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Direct-to-consumer prescription drug websites for stigmatized illnesses
Unformatted Document Text:  Corrigan and Penn’s (1999) two strategies, education and contact, to provide an updated examination of the contents of DTC prescription drug websites. Attribution Theory and Recategorization Theory Two key theories provide the theoretical framework for this study: attribution theory and recategorization theory. First, attribution theory is useful to show how and why education can reduce stigma. This theory is based on people’s tendency to search for causal understanding of all events. Furthermore, in the case of stigmatized diseases, this theory can provide the framework for understanding why individuals seek the causes of a disease to determine the origin of the stigmatized condition. Therefore, the causes of a person’s disease will be determinant of other’s reaction toward the person with disease whether he or she is blamable or not (Weiner 1980). This perceived causality is explained by controllability, which is related to the concept of responsibility (Weiner 1986). Controllability can be explained through two concepts of attribution theory: onset controllability and offset controllability. The definition of onset controllability has perceptions of the stigmatized individual, whether the blame for contracting the disease lies with the person (Weiner 1980). When the cause of the disease is perceived to be controllable (onset controllability), persons with the condition are blamed, while when the onset of the disease is perceived to be uncontrollable, such as due to a biological factor, positive reactions such as pity, sympathy, and helpful behavior is elicited (Schmidt and Weiner 1988; Weiner, Perry, and Magnusson 1988). Therefore, uncontrollability attributions are the key educational component to reducing stigma. In the case of AIDS, Weiner, Perry, and Magnusson (1988) and Dooley (1995) examined the relationships between the perceived controllability of the onset of AIDS and the affective reactions of pity. Through manipulating the various scenarios that can cause 9

Authors: Kang, Hannah. and An, Soontae.
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Corrigan and Penn’s (1999) two strategies, education and contact, to provide an updated 
examination of the contents of DTC prescription drug websites.
Attribution Theory and Recategorization Theory
Two key theories provide the theoretical framework for this study: attribution theory and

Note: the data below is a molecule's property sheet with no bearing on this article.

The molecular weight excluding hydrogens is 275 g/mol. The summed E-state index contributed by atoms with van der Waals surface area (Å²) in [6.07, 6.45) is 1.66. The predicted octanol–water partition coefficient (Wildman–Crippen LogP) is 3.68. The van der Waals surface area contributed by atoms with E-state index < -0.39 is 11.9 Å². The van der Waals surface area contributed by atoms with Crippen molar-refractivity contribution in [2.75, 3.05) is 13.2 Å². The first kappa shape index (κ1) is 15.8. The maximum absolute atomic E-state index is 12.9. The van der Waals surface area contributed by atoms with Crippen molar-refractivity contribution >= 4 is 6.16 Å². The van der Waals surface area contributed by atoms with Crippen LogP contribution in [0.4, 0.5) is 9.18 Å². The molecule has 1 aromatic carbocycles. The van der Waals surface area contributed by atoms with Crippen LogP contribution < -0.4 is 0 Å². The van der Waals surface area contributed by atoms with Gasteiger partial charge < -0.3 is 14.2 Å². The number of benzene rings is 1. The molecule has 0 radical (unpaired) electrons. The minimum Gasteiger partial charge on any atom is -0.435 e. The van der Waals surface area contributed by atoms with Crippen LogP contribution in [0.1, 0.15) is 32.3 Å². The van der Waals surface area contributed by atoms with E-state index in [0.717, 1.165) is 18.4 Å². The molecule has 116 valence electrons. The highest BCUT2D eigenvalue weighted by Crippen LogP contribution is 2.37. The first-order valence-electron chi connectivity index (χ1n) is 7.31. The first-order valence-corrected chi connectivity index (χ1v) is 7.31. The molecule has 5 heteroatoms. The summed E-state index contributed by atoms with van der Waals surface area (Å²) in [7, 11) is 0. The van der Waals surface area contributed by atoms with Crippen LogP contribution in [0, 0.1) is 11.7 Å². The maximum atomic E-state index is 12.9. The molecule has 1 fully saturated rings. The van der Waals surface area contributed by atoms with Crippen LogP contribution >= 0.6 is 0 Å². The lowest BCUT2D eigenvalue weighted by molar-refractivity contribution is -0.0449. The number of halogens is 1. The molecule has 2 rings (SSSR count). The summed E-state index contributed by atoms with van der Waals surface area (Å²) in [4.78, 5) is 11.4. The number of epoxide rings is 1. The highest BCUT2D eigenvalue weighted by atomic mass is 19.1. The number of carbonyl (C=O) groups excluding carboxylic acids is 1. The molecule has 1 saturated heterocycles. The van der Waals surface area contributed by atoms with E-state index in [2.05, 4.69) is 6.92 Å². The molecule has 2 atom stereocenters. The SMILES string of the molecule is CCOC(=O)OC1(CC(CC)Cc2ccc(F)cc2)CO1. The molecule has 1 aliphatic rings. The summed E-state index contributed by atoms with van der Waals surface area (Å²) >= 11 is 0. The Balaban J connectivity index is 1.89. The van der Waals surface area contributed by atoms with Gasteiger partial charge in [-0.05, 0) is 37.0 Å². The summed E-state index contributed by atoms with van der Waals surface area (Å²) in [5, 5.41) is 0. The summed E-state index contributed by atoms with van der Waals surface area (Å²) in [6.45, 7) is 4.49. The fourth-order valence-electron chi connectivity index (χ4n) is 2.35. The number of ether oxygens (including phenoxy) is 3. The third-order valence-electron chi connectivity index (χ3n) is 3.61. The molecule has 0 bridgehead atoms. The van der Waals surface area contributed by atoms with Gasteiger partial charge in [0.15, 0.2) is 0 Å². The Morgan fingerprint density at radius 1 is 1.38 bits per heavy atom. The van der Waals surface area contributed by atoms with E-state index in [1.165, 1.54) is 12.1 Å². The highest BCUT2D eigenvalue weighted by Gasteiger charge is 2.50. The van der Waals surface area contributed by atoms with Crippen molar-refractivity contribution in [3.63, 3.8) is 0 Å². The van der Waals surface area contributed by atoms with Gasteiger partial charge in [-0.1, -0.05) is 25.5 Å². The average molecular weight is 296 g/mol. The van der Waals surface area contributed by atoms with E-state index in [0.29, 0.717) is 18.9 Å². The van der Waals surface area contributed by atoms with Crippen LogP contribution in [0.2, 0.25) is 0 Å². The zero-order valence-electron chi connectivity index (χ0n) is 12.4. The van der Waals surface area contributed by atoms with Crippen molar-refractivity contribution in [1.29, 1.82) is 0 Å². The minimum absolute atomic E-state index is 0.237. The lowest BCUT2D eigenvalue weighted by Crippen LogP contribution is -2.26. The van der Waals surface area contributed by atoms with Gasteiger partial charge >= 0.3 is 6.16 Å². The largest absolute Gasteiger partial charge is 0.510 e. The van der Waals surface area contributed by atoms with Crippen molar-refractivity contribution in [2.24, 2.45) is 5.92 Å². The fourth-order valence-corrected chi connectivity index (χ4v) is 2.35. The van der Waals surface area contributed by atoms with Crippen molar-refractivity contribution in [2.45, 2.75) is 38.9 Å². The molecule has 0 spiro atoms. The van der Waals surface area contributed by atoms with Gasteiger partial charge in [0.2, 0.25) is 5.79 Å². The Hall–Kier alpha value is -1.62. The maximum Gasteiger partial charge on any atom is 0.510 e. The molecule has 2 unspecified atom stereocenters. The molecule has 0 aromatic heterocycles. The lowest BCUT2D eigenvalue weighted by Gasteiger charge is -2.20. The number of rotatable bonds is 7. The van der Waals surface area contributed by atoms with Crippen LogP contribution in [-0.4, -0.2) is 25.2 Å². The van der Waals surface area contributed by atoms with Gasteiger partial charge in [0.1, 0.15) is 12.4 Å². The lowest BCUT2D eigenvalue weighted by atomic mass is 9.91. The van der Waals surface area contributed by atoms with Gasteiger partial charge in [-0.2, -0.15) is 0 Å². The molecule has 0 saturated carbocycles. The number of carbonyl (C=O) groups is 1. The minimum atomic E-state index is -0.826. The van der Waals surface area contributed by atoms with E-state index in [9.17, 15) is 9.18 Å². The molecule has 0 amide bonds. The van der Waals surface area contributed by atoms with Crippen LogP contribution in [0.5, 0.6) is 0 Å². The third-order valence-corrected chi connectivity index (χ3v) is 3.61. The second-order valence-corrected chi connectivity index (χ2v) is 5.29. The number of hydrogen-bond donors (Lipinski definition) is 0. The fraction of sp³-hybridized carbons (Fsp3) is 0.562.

recategorization theory. First, attribution theory is useful to show how and why education can 
reduce stigma. This theory is based on people’s tendency to search for causal understanding of 
all events. Furthermore, in the case of stigmatized diseases, this theory can provide the 
framework for understanding why individuals seek the causes of a disease to determine the 
origin of the stigmatized condition.
 Therefore, the causes of a person’s disease will be 
determinant of other’s reaction toward the person with disease whether he or she is blamable or 
not (Weiner 1980). This perceived causality is explained by controllability, which is related to 
the concept of responsibility (Weiner 1986).
Controllability can be explained through two concepts of attribution theory: onset 
controllability and offset controllability. The definition of onset controllability has perceptions of 
the stigmatized individual, whether the blame for contracting the disease lies with the person 
(Weiner 1980). When the cause of the disease is perceived to be controllable (onset 
controllability), persons with the condition are blamed, while when the onset of the disease is 
perceived to be uncontrollable, such as due to a biological factor, positive reactions such as pity, 
sympathy, and helpful behavior is elicited (Schmidt and Weiner 1988; Weiner, Perry, and 
Magnusson 1988).  Therefore, uncontrollability attributions are the key educational component 
to reducing stigma. In the case of AIDS, Weiner, Perry, and Magnusson (1988) and Dooley 
(1995) examined the relationships between the perceived controllability of the onset of AIDS 
and the affective reactions of pity. Through manipulating the various scenarios that can cause 

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